Dr. Ashish Jha, the director of the Harvard Global Health Institute, says there’s “a lot to like” about the place Massachusetts has reached in the wake of the COVID-19 pandemic — especially compared to where the state was several months ago.
Jha praised the “data-driven” approach of Gov. Charlie Baker’s administration, which he credits for significantly reducing the number of coronavirus cases in what was initially one of the states hit hardest by the outbreak.
“Massachusetts is just objectively in much better shape,” he said during a conference call with reporters Monday.
But as Massachusetts enters Phase 3 of Baker’s reopening plan, Jha does have some worries.
“I worry not because there’s a ton of evidence that things are going in the wrong direction, but basically because I want desperately for schools to be open this fall,” he said.
Phase 3 allows for the reopening of gyms, theaters, and museums, among other activities — in addition to indoor dining, which resumed during Phase 2 — where people are likely to congregate inside, and thus more likely to spread COVID-19.
According to Jha, the “single biggest determinant” of whether schools will be able to resume in-person classes this fall will be prevalence of COVID-19. And last week, the number of daily confirmed coronavirus cases increased in 40 of 50 states — forcing many to implement face covering mandates for the first time and even reverse course in their reopening plans.
Even some places where COVID-19 cases have declined, like New York City and New Jersey, have delayed plans to let indoor dining resume, amid concerns about outbreaks elsewhere. Connecticut indefinitely delayed its own Phase 3 on Monday.
“Emerging from the July 4th weekend, we are looking at some very difficult days and weeks ahead,” Jha said of the national situation.
Even though Massachusetts was one of the slowest states to lift its shutdown orders, Jha says he increasingly feels leaders may be forced to make “a choice between opening bars and restaurants on one hand versus opening schools on another.”
“To me, it’s a no-brainer in terms of what is of better societal value,” he said. “But I worry a little bit about what’s going to happen in Massachusetts.”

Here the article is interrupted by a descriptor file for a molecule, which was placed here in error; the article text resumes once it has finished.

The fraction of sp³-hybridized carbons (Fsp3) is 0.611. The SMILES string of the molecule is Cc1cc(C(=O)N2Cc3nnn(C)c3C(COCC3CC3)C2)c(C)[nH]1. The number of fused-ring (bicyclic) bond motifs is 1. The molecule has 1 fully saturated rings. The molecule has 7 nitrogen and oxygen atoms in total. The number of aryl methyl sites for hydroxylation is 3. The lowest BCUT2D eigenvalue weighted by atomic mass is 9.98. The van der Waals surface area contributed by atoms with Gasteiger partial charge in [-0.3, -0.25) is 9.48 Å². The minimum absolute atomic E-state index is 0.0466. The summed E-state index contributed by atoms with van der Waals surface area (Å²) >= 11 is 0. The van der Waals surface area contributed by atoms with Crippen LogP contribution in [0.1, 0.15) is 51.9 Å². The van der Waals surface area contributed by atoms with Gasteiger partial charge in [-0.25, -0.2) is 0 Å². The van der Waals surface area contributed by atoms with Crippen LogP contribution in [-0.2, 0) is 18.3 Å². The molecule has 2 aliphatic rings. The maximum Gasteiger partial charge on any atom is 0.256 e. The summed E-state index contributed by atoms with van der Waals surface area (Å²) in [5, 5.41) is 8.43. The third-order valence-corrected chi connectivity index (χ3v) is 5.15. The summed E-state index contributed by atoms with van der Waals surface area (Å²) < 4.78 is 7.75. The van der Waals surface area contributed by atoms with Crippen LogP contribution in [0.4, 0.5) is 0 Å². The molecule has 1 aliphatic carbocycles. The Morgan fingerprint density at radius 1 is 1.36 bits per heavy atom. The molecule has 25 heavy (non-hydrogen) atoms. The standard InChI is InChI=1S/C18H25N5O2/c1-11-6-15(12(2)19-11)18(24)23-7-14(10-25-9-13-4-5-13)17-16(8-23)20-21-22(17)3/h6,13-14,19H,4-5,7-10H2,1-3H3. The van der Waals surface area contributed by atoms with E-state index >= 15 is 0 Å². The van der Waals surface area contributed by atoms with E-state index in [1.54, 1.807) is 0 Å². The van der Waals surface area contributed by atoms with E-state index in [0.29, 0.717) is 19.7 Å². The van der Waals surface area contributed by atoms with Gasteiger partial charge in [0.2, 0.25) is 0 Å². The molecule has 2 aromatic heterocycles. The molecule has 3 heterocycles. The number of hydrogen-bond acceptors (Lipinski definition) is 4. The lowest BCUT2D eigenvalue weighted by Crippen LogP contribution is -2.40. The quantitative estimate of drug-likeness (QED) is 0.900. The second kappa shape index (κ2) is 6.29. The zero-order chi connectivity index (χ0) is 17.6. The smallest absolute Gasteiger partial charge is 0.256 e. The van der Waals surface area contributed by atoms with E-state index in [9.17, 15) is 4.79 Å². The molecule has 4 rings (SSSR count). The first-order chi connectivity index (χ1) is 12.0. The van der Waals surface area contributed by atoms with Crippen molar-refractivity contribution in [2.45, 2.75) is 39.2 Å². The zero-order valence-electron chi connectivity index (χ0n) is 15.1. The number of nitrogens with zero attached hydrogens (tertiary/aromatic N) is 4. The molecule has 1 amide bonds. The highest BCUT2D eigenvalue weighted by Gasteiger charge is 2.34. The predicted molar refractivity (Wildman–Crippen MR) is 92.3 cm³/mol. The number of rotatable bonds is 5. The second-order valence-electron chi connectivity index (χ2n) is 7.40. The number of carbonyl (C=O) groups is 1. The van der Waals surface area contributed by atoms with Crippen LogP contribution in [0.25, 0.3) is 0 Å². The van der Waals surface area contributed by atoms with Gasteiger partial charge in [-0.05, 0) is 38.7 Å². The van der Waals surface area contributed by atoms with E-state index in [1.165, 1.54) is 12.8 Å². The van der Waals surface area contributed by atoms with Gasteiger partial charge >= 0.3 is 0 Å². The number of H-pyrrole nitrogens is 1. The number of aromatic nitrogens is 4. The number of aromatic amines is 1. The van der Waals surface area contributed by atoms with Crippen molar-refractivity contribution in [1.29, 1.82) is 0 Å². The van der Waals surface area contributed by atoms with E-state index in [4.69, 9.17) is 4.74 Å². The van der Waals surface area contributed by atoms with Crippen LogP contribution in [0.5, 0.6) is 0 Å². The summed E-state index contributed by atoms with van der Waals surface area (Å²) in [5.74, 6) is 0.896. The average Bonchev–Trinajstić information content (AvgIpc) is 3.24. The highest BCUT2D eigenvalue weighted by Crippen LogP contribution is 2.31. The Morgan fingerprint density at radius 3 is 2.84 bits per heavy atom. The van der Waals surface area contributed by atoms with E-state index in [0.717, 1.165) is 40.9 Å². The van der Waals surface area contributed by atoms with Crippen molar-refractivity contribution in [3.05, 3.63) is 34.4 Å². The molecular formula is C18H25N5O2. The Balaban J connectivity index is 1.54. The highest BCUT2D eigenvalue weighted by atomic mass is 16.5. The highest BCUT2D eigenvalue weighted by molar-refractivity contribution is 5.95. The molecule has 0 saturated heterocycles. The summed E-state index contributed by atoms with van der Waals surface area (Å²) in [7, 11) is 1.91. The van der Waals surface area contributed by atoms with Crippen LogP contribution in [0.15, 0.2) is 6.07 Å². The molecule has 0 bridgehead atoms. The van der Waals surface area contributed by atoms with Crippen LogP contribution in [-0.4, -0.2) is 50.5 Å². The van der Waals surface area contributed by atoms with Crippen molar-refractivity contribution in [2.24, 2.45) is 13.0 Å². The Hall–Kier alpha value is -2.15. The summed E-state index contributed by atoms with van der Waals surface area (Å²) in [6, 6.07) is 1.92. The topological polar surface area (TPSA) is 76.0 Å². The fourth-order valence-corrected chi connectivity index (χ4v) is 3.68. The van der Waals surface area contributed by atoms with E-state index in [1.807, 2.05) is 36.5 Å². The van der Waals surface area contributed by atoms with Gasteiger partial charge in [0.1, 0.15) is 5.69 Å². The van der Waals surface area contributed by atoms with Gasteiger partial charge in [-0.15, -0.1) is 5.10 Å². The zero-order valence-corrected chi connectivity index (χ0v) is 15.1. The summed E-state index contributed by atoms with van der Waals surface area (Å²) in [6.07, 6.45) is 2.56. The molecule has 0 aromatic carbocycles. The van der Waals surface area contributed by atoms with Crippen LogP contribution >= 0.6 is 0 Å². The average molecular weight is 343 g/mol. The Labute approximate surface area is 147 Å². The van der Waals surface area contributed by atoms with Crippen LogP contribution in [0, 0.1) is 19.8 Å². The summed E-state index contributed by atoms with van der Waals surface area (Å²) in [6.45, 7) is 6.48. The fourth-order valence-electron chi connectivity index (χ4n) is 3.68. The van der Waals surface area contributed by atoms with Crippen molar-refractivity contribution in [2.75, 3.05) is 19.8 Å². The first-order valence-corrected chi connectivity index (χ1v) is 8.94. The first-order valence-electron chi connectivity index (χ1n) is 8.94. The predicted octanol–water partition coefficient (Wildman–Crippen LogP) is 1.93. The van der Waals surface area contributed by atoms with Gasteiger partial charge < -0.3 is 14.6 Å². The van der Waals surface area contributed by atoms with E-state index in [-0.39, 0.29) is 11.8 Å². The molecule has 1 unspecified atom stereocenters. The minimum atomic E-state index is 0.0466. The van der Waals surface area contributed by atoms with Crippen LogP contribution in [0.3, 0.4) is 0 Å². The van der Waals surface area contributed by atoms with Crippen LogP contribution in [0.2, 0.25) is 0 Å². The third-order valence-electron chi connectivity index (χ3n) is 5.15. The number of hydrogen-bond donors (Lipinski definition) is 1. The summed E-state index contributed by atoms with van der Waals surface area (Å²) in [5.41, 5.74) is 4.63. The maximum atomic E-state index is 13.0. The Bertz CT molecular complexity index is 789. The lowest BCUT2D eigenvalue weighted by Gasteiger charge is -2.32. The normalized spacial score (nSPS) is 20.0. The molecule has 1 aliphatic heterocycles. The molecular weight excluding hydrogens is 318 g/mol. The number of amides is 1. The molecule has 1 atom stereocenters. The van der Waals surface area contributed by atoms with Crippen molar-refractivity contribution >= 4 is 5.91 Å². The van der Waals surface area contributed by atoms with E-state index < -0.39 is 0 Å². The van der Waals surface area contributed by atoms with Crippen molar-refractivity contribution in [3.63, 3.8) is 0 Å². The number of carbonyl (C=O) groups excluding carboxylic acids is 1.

Jha said Massachusetts has “gotten better on testing,” but is still short of what he wants it to be.
According to an analysis released last week by the Harvard Global Health Institute, the state administered an average of nearly 9,000 tests per day from June 23 to 29. That’s over 1,500 tests more than the “mitigation levels that experts estimate is needed to keep the current outbreak from growing in Massachusetts. However, it was barely a third of the “suppression” levels of testing that experts say would be required to keep new infections low enough to safely move forward with public life again.
According to the analysis, only a few small states with limited outbreaks — Alaska, Hawaii, Montana and Vermont — have achieved suppression levels of testing, while West Virginia and New Jersey are close to their targets.
Jha said his same worries hold true for other New England states, like Rhode Island and New Hampshire, which have cautiously forged ahead with their reopening plans. Whether or not cases continue to trend downward, he said their decisions need to continue to be driven by the public health data.
“If we start seeing things headed in the wrong direction, I’d like the governors and the leadership of these states to stop and reverse course, because I really want schools to open this fall,” he said.
In Massachusetts, bars — defined as establishments that do not provide seated food service — have been pushed back to Phase 4 of the state’s reopening, amid evidence that they have been linked to outbreaks in other states. Jha suggested more aggressive action might be needed if numbers tick back up.
“If we start seeing any increase at all, we should track down what’s driving it. To the extent that it is any kind of restaurants, bars, [or] any sort of indoor gatherings, we’re going to have to make some difficult choices as a state.”
At the national level, Jha suggested that President Donald Trump’s administration could do more to embrace that data-driven approach, particularly given the “confusion” caused by the president’s remarks downplaying the recent record-breaking surge in new cases.
“If we could let science and evidence really drive our decision making, it would help bring the virus under control, it would save lives, it would help open up our economy,” he said.
Jha said the federal government has the tools and resources to address the current “perilous moment.” But he said more urgency was needed.
“Nothing that has happened in the last week makes me think we have made the kind of changes we need to bend this curve,” Jha said.